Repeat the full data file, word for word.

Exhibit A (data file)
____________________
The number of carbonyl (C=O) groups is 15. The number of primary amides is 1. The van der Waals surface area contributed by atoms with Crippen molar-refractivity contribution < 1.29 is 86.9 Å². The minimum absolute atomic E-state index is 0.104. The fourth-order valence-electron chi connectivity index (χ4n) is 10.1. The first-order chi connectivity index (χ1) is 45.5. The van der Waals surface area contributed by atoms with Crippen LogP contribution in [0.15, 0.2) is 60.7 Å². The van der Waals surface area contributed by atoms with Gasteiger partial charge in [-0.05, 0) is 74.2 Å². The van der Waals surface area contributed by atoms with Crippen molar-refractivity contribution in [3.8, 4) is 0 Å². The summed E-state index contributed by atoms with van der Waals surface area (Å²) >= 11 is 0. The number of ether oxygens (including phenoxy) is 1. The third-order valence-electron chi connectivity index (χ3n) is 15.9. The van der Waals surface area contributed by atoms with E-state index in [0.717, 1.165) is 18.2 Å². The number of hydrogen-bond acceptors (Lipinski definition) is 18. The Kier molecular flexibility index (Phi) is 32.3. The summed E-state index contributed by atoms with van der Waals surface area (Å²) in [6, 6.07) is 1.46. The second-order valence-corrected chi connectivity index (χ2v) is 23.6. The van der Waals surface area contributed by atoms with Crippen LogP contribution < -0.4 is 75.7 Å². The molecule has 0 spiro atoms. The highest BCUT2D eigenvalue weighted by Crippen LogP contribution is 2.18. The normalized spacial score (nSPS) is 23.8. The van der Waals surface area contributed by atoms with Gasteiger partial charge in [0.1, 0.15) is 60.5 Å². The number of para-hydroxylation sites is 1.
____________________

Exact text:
The number of carbonyl (C=O) groups is 15. The number of primary amides is 1. The van der Waals surface area contributed by atoms with Crippen molar-refractivity contribution < 1.29 is 86.9 Å². The minimum absolute atomic E-state index is 0.104. The fourth-order valence-electron chi connectivity index (χ4n) is 10.1. The first-order chi connectivity index (χ1) is 45.5. The van der Waals surface area contributed by atoms with Crippen LogP contribution in [0.15, 0.2) is 60.7 Å². The van der Waals surface area contributed by atoms with Gasteiger partial charge in [-0.05, 0) is 74.2 Å². The van der Waals surface area contributed by atoms with Crippen molar-refractivity contribution in [3.8, 4) is 0 Å². The summed E-state index contributed by atoms with van der Waals surface area (Å²) >= 11 is 0. The number of ether oxygens (including phenoxy) is 1. The third-order valence-electron chi connectivity index (χ3n) is 15.9. The van der Waals surface area contributed by atoms with E-state index in [0.717, 1.165) is 18.2 Å². The number of hydrogen-bond acceptors (Lipinski definition) is 18. The Kier molecular flexibility index (Phi) is 32.3. The summed E-state index contributed by atoms with van der Waals surface area (Å²) in [6, 6.07) is 1.46. The second-order valence-corrected chi connectivity index (χ2v) is 23.6. The van der Waals surface area contributed by atoms with Crippen LogP contribution < -0.4 is 75.7 Å². The molecule has 0 spiro atoms. The highest BCUT2D eigenvalue weighted by Crippen LogP contribution is 2.18. The normalized spacial score (nSPS) is 23.8. The van der Waals surface area contributed by atoms with Gasteiger partial charge in [0.1, 0.15) is 60.5 Å². The number of para-hydroxylation sites is 1.